Lacombe, at 611 livres, purchased the boat whose dimensions were 100 by 7 and a half by 3 and a half feet, capable of holding ten tons.10 His business thrived and his schooner was seen plying up and down bayou Buchuwaw, the Indian name for "squeezing bayou with its turns." The Indians thought it had the shape of a snake near its mouth. One understands, if you take a drive down Lake Road near its mouth. Lacombe used it so many times that people began to refer to it "le bayou de Monsieur Lacombe" (the bayou used by Monsieur Lacombe). In 1742, Lacombe varied his business interests, and put cattle on Pearl Island, much to the displeasure of one Chauvin and Carriere (tar workers at Bayou Bonfouca) who had received a grant for the island for the shells.

            Lacombe made a Nuncupative Testament, on August 16, 1747, at the Surgeon's house on Bourbon Street, in New Orleans. He died there a few weeks later and was buried in the original St. Louis Cemetery near the present French Quarter. The Will mentions no immediate family either in New Orleans or on the north shore.

            By 1748, the name of Lacombe's Bayou remained as reported by slaves, Indians, and travelers. Surveyors and mapmakers called the area Bayou Lacombe, and it was later named the Village of Lacombe. It became known as a refuge for runaway slaves. The Gilberto Guillemard map of 1797/98 shows Bayou Lacombe included and named.

The Hertel de Rouville-Soumande Land Grant at Bayou Lacombe

     Jacques-Michel Hertel de Rouville probably received the earliest land grant on the North Shore that we know of, and it appears to be the largest given in what is now the Lacombe area. The exact date and the description of the grant recorded by the French government are not known. It was described, in a sales document after his death, as "A tract of land lying and being on the Bayou Lacombe, alias Bayou Rouville, on the right hand, or easternmost side going up from Lake Pontchartrain, commencing by estimation about half a league from the said lake, containing fourteen square leagues fronting on the said bayou by a straight line of the distances of seven leagues with two leagues in depth, making in all the above named quantity fourteen square leagues. The land was in the shape of a rectangle as pictured in the Tobin map. Francis Cousin later laid claim to this land in 1806 and 1813.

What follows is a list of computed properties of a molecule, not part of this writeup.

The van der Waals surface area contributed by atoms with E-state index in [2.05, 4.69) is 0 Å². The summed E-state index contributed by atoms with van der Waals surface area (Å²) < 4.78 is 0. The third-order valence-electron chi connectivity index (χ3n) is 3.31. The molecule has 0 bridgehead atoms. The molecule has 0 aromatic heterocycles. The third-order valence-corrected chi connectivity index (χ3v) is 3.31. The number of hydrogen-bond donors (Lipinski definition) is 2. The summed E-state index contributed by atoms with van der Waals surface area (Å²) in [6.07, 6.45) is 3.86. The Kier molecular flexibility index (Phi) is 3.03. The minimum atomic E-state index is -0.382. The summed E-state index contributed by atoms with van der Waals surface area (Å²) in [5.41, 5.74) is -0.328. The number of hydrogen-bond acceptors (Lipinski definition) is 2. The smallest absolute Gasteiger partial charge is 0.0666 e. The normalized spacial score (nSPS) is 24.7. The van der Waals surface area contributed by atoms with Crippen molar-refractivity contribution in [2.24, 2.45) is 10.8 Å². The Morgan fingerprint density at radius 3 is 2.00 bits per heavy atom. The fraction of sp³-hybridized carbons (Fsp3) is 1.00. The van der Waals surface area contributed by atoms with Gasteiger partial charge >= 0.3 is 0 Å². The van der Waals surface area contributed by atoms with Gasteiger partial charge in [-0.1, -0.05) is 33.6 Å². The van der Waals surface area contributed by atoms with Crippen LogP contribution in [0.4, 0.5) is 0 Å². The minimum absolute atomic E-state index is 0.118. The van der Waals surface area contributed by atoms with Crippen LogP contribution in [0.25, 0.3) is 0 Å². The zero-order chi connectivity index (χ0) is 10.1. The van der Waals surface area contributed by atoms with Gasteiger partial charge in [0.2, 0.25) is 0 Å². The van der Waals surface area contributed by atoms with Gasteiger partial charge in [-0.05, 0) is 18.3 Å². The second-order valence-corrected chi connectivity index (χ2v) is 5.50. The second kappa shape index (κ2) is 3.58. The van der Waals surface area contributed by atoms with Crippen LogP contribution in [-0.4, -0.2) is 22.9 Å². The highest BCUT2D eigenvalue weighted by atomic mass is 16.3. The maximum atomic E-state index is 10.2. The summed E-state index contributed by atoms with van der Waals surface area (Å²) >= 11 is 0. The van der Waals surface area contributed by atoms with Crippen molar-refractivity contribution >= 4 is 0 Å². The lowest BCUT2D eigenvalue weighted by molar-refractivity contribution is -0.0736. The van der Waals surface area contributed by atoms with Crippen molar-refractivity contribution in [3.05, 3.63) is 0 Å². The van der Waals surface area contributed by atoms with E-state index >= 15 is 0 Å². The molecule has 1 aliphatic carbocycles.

The Rouquette-Cousin family

            Dominique Rouquette (1772-1819), son of Bernard and Marie St. Antonina, (the French name reads "St. Antoine" and "St. Antonina" in Spanish records), was born at Fleurance on the Gers, a river that flows into the Garonne a little north of Toulouse. Rouquette arrived in New Orleans circa 1800, set up a wine-importing business and acquired considerable wealth.11 He married Louise Cousin, a native of Bayou Bonfouca, the daughter of François Cousin, Sr., and Catherine Peche (Peuche) Carriere.12 The maternal relatives owned large tracts of land from Bayou Lacombe to Bonfouca. The first Carriere came to Mobile with the Baudreau dit Graveline expedition in 1708.13

Francois-Dominique Rouquette was born on January 2, 1810, at Bayou Lacombe. Because of their literary activities, he and his brother, Adrien, and their uncle Anatole Cousin were called "The Bards of Bonfouca." He died on May 10, 1890, at the age of 80 years. He is best known as a master of lyric poetry and for his narrative history of the Choctaws, followed with a history of the Chickasaws. 14

Felix Rouquette was born on November 29, 1814, in New Orleans, and baptized on August 24, 1815. In 1836, he married his Indian cousin, Delphine Cousin, and they had five children. On February 1, 1847, Felix Rouquette decided to sell his one-half interest in the land he had acquired from his wife, Delphine. The borders of this land were Bayou Melon on the north running east to Bayou Lacombe. To the south was Barry Branch or Squirrel Branch running from the Bayou Lacombe to Hwy 434. On the north border running along Bayou Melon was the favorite area of Pere Rouquette. Across Bayou Melon, Pere Rouquette established his "Nook", where he lived and said Mass, and also a gathering place for the Choctaws. Felix died in 1873.